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Travel & Leisure

Japan suffers 58% drop in foreign tourist arrivals on coronavirus

Decline in February is nearly as bad as after 2011 earthquake and nuclear disaster

People walk through the Narita Airport with masks following an outbreak of the new coronavirus in Japan, March 9.   © Reuters

TOKYO -- A total of 1.08 million visitors from overseas arrived in Japan in February, plunging nearly 60% from the same month last year as arrivals from China dropped almost 90% amid the coronavirus outbreak, figures released by the Japan National Tourism Organization showed Thursday.

The 58.3% decline is similar to that recorded in April 2011, a 62.5% fall, soon after the deadly 2011 Tohoku earthquake, tsunami and nuclear disaster. The coronavirus outbreak, which the World Health Organization has designated a global pandemic, is also expected to have negatively affected the number of foreign arrivals for March.

From China, Japan's second biggest source of visitors after South Korea, 87,200 people arrived in February, down 87.9% from the same month last year and marking a nearly six year-low since December 2013. The decline came after China banned overseas group tours at the end of January.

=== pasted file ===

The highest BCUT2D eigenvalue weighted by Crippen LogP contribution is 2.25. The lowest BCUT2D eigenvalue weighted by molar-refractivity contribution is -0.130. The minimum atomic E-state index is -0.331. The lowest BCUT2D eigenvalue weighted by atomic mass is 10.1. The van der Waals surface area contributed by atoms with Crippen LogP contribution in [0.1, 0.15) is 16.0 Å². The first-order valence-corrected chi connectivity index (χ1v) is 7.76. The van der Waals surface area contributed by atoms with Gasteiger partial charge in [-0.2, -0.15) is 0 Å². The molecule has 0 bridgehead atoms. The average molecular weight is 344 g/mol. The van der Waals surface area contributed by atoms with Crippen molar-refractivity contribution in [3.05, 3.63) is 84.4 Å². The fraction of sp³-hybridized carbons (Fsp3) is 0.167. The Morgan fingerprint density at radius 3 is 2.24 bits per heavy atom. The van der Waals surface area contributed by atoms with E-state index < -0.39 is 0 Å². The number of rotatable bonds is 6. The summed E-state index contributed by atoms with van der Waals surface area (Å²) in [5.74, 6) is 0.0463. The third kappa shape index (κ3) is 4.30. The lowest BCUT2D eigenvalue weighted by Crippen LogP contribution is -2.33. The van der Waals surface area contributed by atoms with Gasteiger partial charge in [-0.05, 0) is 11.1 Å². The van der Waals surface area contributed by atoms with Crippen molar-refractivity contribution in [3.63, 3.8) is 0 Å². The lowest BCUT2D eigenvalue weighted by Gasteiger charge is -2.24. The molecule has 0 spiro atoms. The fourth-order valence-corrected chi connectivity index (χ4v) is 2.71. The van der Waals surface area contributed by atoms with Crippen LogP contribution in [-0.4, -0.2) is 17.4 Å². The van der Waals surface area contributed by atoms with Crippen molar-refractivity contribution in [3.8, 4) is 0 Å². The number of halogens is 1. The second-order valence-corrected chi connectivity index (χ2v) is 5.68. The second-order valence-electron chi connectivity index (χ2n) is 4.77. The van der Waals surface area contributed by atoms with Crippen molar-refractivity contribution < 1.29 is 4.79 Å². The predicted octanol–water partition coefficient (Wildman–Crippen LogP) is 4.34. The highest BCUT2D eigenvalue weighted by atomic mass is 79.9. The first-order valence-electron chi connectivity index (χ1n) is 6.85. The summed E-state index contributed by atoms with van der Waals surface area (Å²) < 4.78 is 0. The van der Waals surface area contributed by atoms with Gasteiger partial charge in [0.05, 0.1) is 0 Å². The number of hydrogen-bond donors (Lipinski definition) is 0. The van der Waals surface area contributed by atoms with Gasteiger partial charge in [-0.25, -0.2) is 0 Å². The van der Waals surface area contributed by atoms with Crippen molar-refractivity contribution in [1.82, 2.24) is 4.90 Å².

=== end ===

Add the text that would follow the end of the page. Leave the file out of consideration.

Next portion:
Meanwhile, a total of 143,900 South Koreans arrived, marking a 79.9% fall. That figure had already been dropping since the second half of last year amid a diplomatic feud between Seoul and Tokyo, but the pace of decline increased with the emergence of the coronavirus.

China and South Korea make up for half of foreign visitors to Japan but reductions in flights and the imposition of quarantine restrictions on arrivals from those countries are likely to trigger further drops.

Other countries and regions are also sending decreasing numbers of visitors to Japan. From Taiwan, 220,400 people arrived, a 44.9% fall, and from Hong Kong there were 115,600 arrivals, down 35.5%.

The impact is also showing up in visitor numbers from other countries. A total of 73,400 people from the U.S. visited Japan in February, a decline of 20.8%, while arrivals from the U.K., Germany and Italy each recorded drops of around 20%.

"The drop for February was bigger than expected," said Hideo Shioya, director of the Japan Travel Bureau Foundation, a Tokyo-based research institute that specializes in tourism. "March may mark a fall of little less than 70%, as countries other than China and South Korea will be impacted even more," he added.

The Japanese government on Wednesday said arrivals from certain parts of Italy, Spain, Switzerland and all of Iceland will be denied entry into the country, extending a ban on arrivals from parts of China, South Korea and Iran. Visitors from countries in the European Union and other areas are subject to quarantine.

The Japanese government has pinned high hopes on foreign tourists and is targeting a total of 40 million for this year, but the goal will be challenging to meet. Japan is considering several measures to bolster the travel industry.

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